Americans need unity, not discord
By The Associated Press
Americans have disagreed heatedly about politics as long as our country has been independent. In the wake of President Barack Obama’s re-election, people in several states including Nebraska have signed petitions calling for secession.
While it’s encouraging that no one of prominence, particularly in Nebraska, is advocating this effort, calls for secession are a lazy way of dealing with political disagreement. If anything, our country already suffers from far too much political segregation.
One of the country’s problems is that so many Americans are walling themselves off into echo chambers where they immerse themselves in only the political rhetoric and “facts’’ that validate their own preferences.
In 1976, just over 26 percent of Americans lived in “landslide counties,’’ where either the Democratic or Republican presidential nominee won by 20 percentage points or more.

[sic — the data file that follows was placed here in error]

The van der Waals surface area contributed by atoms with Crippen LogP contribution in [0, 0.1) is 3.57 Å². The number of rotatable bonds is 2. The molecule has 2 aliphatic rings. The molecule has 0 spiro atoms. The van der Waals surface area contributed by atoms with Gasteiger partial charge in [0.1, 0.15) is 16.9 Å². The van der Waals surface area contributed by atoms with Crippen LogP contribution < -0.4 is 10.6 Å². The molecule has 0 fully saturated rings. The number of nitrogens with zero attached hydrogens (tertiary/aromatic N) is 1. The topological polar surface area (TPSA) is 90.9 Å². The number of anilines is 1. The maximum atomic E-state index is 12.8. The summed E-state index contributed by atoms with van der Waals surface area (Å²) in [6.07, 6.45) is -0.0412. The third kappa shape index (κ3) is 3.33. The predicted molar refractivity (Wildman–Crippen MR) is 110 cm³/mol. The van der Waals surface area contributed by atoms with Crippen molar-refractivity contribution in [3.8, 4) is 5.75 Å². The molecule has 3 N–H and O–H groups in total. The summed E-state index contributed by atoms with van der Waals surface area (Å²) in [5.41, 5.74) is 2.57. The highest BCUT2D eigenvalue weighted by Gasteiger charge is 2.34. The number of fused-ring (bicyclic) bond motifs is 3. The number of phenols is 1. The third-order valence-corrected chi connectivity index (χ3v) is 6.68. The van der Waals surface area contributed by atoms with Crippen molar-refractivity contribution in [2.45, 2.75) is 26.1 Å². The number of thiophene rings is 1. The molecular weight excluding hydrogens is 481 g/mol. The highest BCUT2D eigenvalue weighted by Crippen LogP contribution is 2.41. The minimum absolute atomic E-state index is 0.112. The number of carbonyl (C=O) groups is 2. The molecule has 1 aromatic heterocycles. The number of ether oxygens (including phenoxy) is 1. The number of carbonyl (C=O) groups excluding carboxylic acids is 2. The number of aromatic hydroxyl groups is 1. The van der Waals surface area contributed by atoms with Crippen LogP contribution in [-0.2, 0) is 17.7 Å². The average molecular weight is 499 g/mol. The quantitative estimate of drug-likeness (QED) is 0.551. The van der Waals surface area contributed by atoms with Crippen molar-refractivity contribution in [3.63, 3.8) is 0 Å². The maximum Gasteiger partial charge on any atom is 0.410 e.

With last week’s election, the figure is around 52 percent. No wonder this is becoming a nation where so many people of differing political persuasions prefer to talk past each other rather than engage in serious, productive discussion.
Even if individual states split off and created their own little republics, political disagreement wouldn’t go away. That’s certainly true in Nebraska. President Obama received 37 percent of the statewide vote on Nov. 6, from 289,000 people. Although a minority, it’s still a significant portion of the state’s population.
Look at Nebraska’s history. The state was settled in considerable measure by Union veterans. They saw the costs of secession up close. Hundreds of thousands died because of secession.
Flippant talk today about splitting up our nation disrespects that heritage and the sacrifice made to ensure what our founders, after the American Revolution, called our “Perpetual Union.’’
Nebraska’s state capital is named after Abraham Lincoln, who devoted enormous energy to holding the nation together.
We’d be far better off today if the public and our elected leaders spent as much time trying to hold us together as they do trying to pull us apart.